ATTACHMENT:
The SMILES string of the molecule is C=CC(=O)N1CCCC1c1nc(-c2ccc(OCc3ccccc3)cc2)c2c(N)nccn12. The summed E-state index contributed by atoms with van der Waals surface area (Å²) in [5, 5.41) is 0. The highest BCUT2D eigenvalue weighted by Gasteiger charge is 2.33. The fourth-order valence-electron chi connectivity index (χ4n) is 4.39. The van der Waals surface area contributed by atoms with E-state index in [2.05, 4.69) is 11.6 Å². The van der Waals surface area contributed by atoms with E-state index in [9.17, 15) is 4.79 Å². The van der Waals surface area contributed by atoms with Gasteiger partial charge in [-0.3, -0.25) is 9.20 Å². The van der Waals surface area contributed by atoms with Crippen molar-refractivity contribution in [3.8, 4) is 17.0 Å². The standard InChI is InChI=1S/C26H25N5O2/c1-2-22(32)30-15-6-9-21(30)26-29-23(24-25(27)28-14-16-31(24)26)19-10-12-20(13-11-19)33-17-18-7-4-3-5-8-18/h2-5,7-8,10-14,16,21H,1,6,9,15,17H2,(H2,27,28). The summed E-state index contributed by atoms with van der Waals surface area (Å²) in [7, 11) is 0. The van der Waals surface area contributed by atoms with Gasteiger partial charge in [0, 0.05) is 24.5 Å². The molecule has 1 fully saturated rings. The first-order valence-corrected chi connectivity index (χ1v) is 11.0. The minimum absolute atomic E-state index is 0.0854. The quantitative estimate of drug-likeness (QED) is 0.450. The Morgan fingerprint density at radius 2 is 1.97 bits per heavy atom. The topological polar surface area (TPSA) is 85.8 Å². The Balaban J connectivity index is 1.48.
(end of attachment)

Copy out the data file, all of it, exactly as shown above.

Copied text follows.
The SMILES string of the molecule is C=CC(=O)N1CCCC1c1nc(-c2ccc(OCc3ccccc3)cc2)c2c(N)nccn12. The summed E-state index contributed by atoms with van der Waals surface area (Å²) in [5, 5.41) is 0. The highest BCUT2D eigenvalue weighted by Gasteiger charge is 2.33. The fourth-order valence-electron chi connectivity index (χ4n) is 4.39. The van der Waals surface area contributed by atoms with E-state index in [2.05, 4.69) is 11.6 Å². The van der Waals surface area contributed by atoms with E-state index in [9.17, 15) is 4.79 Å². The van der Waals surface area contributed by atoms with Gasteiger partial charge in [-0.3, -0.25) is 9.20 Å². The van der Waals surface area contributed by atoms with Crippen molar-refractivity contribution in [3.8, 4) is 17.0 Å². The standard InChI is InChI=1S/C26H25N5O2/c1-2-22(32)30-15-6-9-21(30)26-29-23(24-25(27)28-14-16-31(24)26)19-10-12-20(13-11-19)33-17-18-7-4-3-5-8-18/h2-5,7-8,10-14,16,21H,1,6,9,15,17H2,(H2,27,28). The summed E-state index contributed by atoms with van der Waals surface area (Å²) in [7, 11) is 0. The van der Waals surface area contributed by atoms with Gasteiger partial charge in [0, 0.05) is 24.5 Å². The molecule has 1 fully saturated rings. The first-order valence-corrected chi connectivity index (χ1v) is 11.0. The minimum absolute atomic E-state index is 0.0854. The quantitative estimate of drug-likeness (QED) is 0.450. The Morgan fingerprint density at radius 2 is 1.97 bits per heavy atom. The topological polar surface area (TPSA) is 85.8 Å². The Balaban J connectivity index is 1.48.